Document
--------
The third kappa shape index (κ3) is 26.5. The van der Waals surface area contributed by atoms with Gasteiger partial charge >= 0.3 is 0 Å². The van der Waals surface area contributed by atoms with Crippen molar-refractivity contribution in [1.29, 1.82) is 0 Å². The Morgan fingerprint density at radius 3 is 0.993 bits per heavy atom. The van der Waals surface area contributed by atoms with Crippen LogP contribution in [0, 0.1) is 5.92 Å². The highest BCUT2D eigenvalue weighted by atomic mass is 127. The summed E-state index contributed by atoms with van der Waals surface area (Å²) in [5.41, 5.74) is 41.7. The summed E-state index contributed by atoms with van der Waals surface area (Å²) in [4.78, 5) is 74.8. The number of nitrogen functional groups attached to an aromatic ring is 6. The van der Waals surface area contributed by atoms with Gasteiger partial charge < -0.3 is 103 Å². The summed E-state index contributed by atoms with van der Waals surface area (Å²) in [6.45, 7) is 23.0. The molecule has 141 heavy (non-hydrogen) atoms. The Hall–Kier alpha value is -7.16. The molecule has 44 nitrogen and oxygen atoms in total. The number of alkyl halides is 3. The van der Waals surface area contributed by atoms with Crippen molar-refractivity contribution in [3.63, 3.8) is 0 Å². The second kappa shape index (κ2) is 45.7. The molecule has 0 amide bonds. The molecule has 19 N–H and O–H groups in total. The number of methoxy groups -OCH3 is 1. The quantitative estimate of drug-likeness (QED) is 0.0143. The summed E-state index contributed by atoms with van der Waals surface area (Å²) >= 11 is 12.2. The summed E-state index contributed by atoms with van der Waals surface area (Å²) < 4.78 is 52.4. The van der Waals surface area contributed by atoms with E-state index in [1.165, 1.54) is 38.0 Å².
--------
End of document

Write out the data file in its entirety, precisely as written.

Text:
The third kappa shape index (κ3) is 26.5. The van der Waals surface area contributed by atoms with Gasteiger partial charge >= 0.3 is 0 Å². The van der Waals surface area contributed by atoms with Crippen molar-refractivity contribution in [1.29, 1.82) is 0 Å². The Morgan fingerprint density at radius 3 is 0.993 bits per heavy atom. The van der Waals surface area contributed by atoms with Crippen LogP contribution in [0, 0.1) is 5.92 Å². The highest BCUT2D eigenvalue weighted by atomic mass is 127. The summed E-state index contributed by atoms with van der Waals surface area (Å²) in [5.41, 5.74) is 41.7. The summed E-state index contributed by atoms with van der Waals surface area (Å²) in [4.78, 5) is 74.8. The number of nitrogen functional groups attached to an aromatic ring is 6. The van der Waals surface area contributed by atoms with Gasteiger partial charge < -0.3 is 103 Å². The summed E-state index contributed by atoms with van der Waals surface area (Å²) in [6.45, 7) is 23.0. The molecule has 141 heavy (non-hydrogen) atoms. The Hall–Kier alpha value is -7.16. The molecule has 44 nitrogen and oxygen atoms in total. The number of alkyl halides is 3. The van der Waals surface area contributed by atoms with Crippen molar-refractivity contribution in [3.63, 3.8) is 0 Å². The second kappa shape index (κ2) is 45.7. The molecule has 0 amide bonds. The molecule has 19 N–H and O–H groups in total. The number of methoxy groups -OCH3 is 1. The quantitative estimate of drug-likeness (QED) is 0.0143. The summed E-state index contributed by atoms with van der Waals surface area (Å²) >= 11 is 12.2. The summed E-state index contributed by atoms with van der Waals surface area (Å²) < 4.78 is 52.4. The van der Waals surface area contributed by atoms with E-state index in [1.165, 1.54) is 38.0 Å².